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I'm making a simple Infrared detector using a thermopile. I have a few extra capacitors than what that schematic says. I'm currently following another, but this is the gist.

Schematic and Breadboard- Breadboard and Schematic

I can add breadboard picture if needed. I don't have 10 points in this Stack so I can't post more than 2.

I'm using a 9V battery through a 24v - 5v regulator (had one around) to power my op amp and schematic. The signal from the OPAMP will be between 0-5V so voltage hasn't damaged the Arduino Uno. The final project will be something like: output > A then power green, A < output < B power yellow, B < output red.

The issue is that I'm getting an oscillating value from my Serial Monitor that goes from 0 to 1023 (or I have a conversion to change it back to output voltage. So 0V to 5V. See code).

It does this oscillation when I have the board connected to any of the AX pins (X=0-5) or nothing plugged in at all (I understand it will output weird numbers with the pin floating).

I had a picture of the serial monitor but I don't have 10 points to add more than 2 pictures. Please see image below

I know that the output from the OPAMP works because when I use a VoltMeter to read the output, it works fine. 0.3XXV when no flame, 5V when flame is directly on top of my theromopile. Serial Monitor and VM

Would anyone happen to have a suggestion to why the Arduino is acting this way? The volt meter reading is directly out of the Op amp pin 1. no more than 2 links. AD822 op amp

Here's my code before adding if statements for the LED's. It was incorrect.

int TP=A2; // Assign Thermopile to pin A2
int val; // Declare readValue Variable
float Voltage; // Declare real world voltage variable - Float = in between variable
int ledG = 11;
int ledY = 12;
int ledR = 13;

void setup() {
 pinMode(TP,INPUT); // Declare Thermopile pin as input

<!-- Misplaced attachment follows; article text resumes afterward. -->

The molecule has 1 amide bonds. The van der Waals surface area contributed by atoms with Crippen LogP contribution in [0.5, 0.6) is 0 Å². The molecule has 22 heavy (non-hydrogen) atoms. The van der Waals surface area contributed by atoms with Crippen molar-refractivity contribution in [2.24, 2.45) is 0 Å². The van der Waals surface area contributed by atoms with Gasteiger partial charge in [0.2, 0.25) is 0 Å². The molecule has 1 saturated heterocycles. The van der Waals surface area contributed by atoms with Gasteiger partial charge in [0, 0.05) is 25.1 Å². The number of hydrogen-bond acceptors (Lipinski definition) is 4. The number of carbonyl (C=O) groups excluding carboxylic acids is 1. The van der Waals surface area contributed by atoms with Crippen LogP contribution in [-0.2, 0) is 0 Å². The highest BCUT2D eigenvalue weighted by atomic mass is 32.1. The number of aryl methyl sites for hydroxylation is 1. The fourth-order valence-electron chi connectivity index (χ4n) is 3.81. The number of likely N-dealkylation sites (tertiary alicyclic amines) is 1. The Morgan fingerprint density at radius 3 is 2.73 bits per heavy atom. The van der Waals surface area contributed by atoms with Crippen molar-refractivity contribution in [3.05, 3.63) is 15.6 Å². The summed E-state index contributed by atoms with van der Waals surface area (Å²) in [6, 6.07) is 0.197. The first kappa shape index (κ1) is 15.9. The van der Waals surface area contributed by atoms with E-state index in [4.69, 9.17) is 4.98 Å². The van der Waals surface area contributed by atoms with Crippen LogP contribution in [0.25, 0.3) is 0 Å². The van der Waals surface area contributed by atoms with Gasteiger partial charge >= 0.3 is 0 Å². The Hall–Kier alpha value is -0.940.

pinMode(ledG, OUTPUT);
 pinMode(ledR, OUTPUT);
 pinMode(ledY, OUTPUT);
 Serial.begin(9600); // Start your Serial Port
}

void loop() {
  val = analogRead(TP); // Read Thermopile pin and place value into readValue

  Voltage = (5./1023.)*val; // To do "floating point math" have a "." //after the number. If not, it will return real number (5/1023 = 0) according to Arduino


Serial.println(Voltage); // Print readValue to Serial Monitor
  delay(100); // Delayed output to 1/4 a second  
}
  • You can still workaround the limitation about pictures by combining them with some photo editing SW ;-) – Igor Stoppa Sep 23 '15 at 20:32
  • To improve the precision of the calculation, I'd do Voltage = val * 5. / 1023; – Igor Stoppa Sep 23 '15 at 20:36
  • Good idea about combining images..... Updated the question. – Luke Sep 23 '15 at 20:38
  • LED in the bread board aren't expected to work. – Luke Sep 23 '15 at 20:39
  • 1
    Have you connected your circuit ground to the Arduino ground? – Majenko Sep 23 '15 at 21:54
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It seems you haven't connected the circuit ground to the Arduino ground. This is essential to complete the circuit between your breadboard and the Arduino. Without the ground connection the electrons that you send to the Arduino have no way of getting back again.

Here's a couple of diagrams that I drew for another question which deals with the Arduino driving a remote device, but the theory holds true no matter which way around it is.

enter image description here

In that diagram the red arrows (not the aerial display team I hasten to add) represent the connection between your breadboard circuit and the Arduino. Without the ground connection there is no circuit, and a circuit is always needed for current to flow (and hence your signal). With the ground connection the red arrows become a loop which allows the current to flow and transfer your signal.

  • Perfect! Thank you for the extra description! It made understanding what I was missing a lot more clearer. – Luke Sep 24 '15 at 13:09

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